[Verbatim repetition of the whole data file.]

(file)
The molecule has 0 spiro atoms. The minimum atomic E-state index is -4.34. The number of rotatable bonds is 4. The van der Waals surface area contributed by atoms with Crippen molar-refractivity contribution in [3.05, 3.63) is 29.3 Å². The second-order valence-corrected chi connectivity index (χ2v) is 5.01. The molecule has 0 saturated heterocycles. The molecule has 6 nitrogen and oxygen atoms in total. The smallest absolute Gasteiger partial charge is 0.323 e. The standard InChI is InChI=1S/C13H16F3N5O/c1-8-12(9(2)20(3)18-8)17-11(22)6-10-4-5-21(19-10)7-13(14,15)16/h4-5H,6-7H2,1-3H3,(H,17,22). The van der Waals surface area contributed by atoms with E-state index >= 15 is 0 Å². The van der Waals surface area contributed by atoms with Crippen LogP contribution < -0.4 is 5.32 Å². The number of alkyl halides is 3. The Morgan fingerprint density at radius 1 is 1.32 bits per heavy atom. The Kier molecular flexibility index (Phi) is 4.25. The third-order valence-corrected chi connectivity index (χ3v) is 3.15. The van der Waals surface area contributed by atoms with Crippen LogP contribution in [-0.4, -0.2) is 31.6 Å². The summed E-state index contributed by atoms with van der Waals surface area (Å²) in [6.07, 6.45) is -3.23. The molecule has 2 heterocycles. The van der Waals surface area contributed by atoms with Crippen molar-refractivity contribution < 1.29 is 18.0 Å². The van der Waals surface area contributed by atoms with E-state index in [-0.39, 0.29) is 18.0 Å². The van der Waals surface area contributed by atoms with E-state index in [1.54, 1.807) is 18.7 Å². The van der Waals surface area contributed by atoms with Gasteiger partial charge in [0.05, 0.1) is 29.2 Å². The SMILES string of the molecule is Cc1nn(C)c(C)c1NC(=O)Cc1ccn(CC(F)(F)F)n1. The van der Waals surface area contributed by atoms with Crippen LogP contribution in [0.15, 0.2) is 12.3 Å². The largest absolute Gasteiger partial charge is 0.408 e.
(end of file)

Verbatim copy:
The molecule has 0 spiro atoms. The minimum atomic E-state index is -4.34. The number of rotatable bonds is 4. The van der Waals surface area contributed by atoms with Crippen molar-refractivity contribution in [3.05, 3.63) is 29.3 Å². The second-order valence-corrected chi connectivity index (χ2v) is 5.01. The molecule has 0 saturated heterocycles. The molecule has 6 nitrogen and oxygen atoms in total. The smallest absolute Gasteiger partial charge is 0.323 e. The standard InChI is InChI=1S/C13H16F3N5O/c1-8-12(9(2)20(3)18-8)17-11(22)6-10-4-5-21(19-10)7-13(14,15)16/h4-5H,6-7H2,1-3H3,(H,17,22). The van der Waals surface area contributed by atoms with E-state index >= 15 is 0 Å². The van der Waals surface area contributed by atoms with Crippen LogP contribution < -0.4 is 5.32 Å². The number of alkyl halides is 3. The Morgan fingerprint density at radius 1 is 1.32 bits per heavy atom. The Kier molecular flexibility index (Phi) is 4.25. The third-order valence-corrected chi connectivity index (χ3v) is 3.15. The van der Waals surface area contributed by atoms with Crippen LogP contribution in [-0.4, -0.2) is 31.6 Å². The summed E-state index contributed by atoms with van der Waals surface area (Å²) in [6.07, 6.45) is -3.23. The molecule has 2 heterocycles. The van der Waals surface area contributed by atoms with Crippen molar-refractivity contribution < 1.29 is 18.0 Å². The van der Waals surface area contributed by atoms with E-state index in [-0.39, 0.29) is 18.0 Å². The van der Waals surface area contributed by atoms with E-state index in [1.54, 1.807) is 18.7 Å². The van der Waals surface area contributed by atoms with Gasteiger partial charge in [0.05, 0.1) is 29.2 Å². The SMILES string of the molecule is Cc1nn(C)c(C)c1NC(=O)Cc1ccn(CC(F)(F)F)n1. The van der Waals surface area contributed by atoms with Crippen LogP contribution in [0.15, 0.2) is 12.3 Å². The largest absolute Gasteiger partial charge is 0.408 e.